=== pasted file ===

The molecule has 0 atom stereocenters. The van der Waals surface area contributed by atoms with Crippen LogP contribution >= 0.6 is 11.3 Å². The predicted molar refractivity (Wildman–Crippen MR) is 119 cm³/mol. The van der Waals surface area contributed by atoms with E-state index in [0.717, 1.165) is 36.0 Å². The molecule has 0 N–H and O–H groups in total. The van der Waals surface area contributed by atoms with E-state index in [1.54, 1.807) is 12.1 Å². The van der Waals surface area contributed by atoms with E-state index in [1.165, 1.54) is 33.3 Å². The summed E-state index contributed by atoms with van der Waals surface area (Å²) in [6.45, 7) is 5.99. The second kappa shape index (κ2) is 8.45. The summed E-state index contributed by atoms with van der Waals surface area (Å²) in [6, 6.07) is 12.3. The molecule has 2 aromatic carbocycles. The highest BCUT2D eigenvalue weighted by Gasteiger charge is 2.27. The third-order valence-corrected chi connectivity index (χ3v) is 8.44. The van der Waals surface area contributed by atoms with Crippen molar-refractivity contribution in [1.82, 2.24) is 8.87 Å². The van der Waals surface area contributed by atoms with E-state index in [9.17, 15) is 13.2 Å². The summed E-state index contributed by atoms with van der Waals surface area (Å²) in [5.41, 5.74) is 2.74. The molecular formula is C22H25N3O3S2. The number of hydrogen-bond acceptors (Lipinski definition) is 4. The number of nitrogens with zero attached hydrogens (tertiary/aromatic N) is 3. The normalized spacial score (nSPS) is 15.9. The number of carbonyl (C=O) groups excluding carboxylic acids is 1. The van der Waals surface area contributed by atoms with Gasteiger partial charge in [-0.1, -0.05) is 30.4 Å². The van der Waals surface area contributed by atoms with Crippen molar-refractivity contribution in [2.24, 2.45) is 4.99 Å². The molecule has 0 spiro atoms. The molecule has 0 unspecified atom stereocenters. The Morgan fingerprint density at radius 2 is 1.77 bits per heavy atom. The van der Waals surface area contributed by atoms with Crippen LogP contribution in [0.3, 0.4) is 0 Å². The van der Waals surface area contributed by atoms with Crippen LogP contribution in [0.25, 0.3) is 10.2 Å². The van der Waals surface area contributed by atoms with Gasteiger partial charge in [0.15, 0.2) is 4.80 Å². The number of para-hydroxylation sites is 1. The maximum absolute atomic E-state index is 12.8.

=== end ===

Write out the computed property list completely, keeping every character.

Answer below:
The molecule has 0 atom stereocenters. The van der Waals surface area contributed by atoms with Crippen LogP contribution >= 0.6 is 11.3 Å². The predicted molar refractivity (Wildman–Crippen MR) is 119 cm³/mol. The van der Waals surface area contributed by atoms with E-state index in [0.717, 1.165) is 36.0 Å². The molecule has 0 N–H and O–H groups in total. The van der Waals surface area contributed by atoms with E-state index in [1.54, 1.807) is 12.1 Å². The van der Waals surface area contributed by atoms with E-state index in [1.165, 1.54) is 33.3 Å². The summed E-state index contributed by atoms with van der Waals surface area (Å²) in [6.45, 7) is 5.99. The second kappa shape index (κ2) is 8.45. The summed E-state index contributed by atoms with van der Waals surface area (Å²) in [6, 6.07) is 12.3. The molecule has 2 aromatic carbocycles. The highest BCUT2D eigenvalue weighted by Gasteiger charge is 2.27. The third-order valence-corrected chi connectivity index (χ3v) is 8.44. The van der Waals surface area contributed by atoms with Crippen molar-refractivity contribution in [1.82, 2.24) is 8.87 Å². The van der Waals surface area contributed by atoms with E-state index in [9.17, 15) is 13.2 Å². The summed E-state index contributed by atoms with van der Waals surface area (Å²) in [5.41, 5.74) is 2.74. The molecular formula is C22H25N3O3S2. The number of hydrogen-bond acceptors (Lipinski definition) is 4. The number of nitrogens with zero attached hydrogens (tertiary/aromatic N) is 3. The normalized spacial score (nSPS) is 15.9. The number of carbonyl (C=O) groups excluding carboxylic acids is 1. The van der Waals surface area contributed by atoms with Gasteiger partial charge in [-0.1, -0.05) is 30.4 Å². The van der Waals surface area contributed by atoms with Crippen molar-refractivity contribution in [2.24, 2.45) is 4.99 Å². The molecule has 0 spiro atoms. The molecule has 0 unspecified atom stereocenters. The Morgan fingerprint density at radius 2 is 1.77 bits per heavy atom. The van der Waals surface area contributed by atoms with Crippen LogP contribution in [0.3, 0.4) is 0 Å². The van der Waals surface area contributed by atoms with Crippen LogP contribution in [0.25, 0.3) is 10.2 Å². The van der Waals surface area contributed by atoms with Gasteiger partial charge in [0.15, 0.2) is 4.80 Å². The number of para-hydroxylation sites is 1. The maximum absolute atomic E-state index is 12.8.